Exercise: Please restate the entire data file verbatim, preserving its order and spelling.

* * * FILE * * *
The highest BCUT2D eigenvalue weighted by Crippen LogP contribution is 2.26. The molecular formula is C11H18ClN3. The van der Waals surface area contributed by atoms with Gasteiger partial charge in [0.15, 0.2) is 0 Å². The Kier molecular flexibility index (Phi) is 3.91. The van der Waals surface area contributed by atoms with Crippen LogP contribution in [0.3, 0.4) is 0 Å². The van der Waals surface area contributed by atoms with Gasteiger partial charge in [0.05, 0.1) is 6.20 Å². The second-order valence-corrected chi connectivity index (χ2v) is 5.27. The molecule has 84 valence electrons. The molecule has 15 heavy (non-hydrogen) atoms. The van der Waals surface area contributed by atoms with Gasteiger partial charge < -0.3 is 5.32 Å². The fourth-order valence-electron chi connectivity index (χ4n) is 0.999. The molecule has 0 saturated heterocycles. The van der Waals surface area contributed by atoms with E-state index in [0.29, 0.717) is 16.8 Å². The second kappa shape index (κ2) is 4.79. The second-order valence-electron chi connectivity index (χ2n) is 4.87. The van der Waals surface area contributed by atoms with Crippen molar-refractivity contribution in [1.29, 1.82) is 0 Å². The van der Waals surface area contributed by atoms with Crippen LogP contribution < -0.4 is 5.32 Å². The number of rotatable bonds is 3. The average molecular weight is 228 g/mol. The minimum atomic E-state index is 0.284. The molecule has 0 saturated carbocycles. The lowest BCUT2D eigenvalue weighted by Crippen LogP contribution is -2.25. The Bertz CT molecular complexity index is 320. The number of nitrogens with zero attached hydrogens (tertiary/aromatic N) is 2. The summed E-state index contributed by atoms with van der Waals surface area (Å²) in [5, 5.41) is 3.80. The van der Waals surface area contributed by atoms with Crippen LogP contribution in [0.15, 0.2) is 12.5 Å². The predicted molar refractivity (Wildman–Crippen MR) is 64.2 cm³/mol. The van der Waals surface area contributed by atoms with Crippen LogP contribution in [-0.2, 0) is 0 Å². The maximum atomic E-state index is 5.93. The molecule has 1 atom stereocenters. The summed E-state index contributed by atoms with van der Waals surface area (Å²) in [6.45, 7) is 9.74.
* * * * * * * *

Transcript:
The highest BCUT2D eigenvalue weighted by Crippen LogP contribution is 2.26. The molecular formula is C11H18ClN3. The van der Waals surface area contributed by atoms with Gasteiger partial charge in [0.15, 0.2) is 0 Å². The Kier molecular flexibility index (Phi) is 3.91. The van der Waals surface area contributed by atoms with Crippen LogP contribution in [0.3, 0.4) is 0 Å². The van der Waals surface area contributed by atoms with Gasteiger partial charge in [0.05, 0.1) is 6.20 Å². The second-order valence-corrected chi connectivity index (χ2v) is 5.27. The molecule has 84 valence electrons. The molecule has 15 heavy (non-hydrogen) atoms. The van der Waals surface area contributed by atoms with Gasteiger partial charge < -0.3 is 5.32 Å². The fourth-order valence-electron chi connectivity index (χ4n) is 0.999. The molecule has 0 saturated heterocycles. The van der Waals surface area contributed by atoms with E-state index in [0.29, 0.717) is 16.8 Å². The second kappa shape index (κ2) is 4.79. The second-order valence-electron chi connectivity index (χ2n) is 4.87. The van der Waals surface area contributed by atoms with Crippen molar-refractivity contribution in [1.29, 1.82) is 0 Å². The van der Waals surface area contributed by atoms with Crippen LogP contribution < -0.4 is 5.32 Å². The number of rotatable bonds is 3. The average molecular weight is 228 g/mol. The minimum atomic E-state index is 0.284. The molecule has 0 saturated carbocycles. The lowest BCUT2D eigenvalue weighted by Crippen LogP contribution is -2.25. The Bertz CT molecular complexity index is 320. The number of nitrogens with zero attached hydrogens (tertiary/aromatic N) is 2. The summed E-state index contributed by atoms with van der Waals surface area (Å²) in [5, 5.41) is 3.80. The van der Waals surface area contributed by atoms with Crippen LogP contribution in [0.15, 0.2) is 12.5 Å². The predicted molar refractivity (Wildman–Crippen MR) is 64.2 cm³/mol. The van der Waals surface area contributed by atoms with Crippen LogP contribution in [-0.2, 0) is 0 Å². The maximum atomic E-state index is 5.93. The molecule has 1 atom stereocenters. The summed E-state index contributed by atoms with van der Waals surface area (Å²) in [6.45, 7) is 9.74.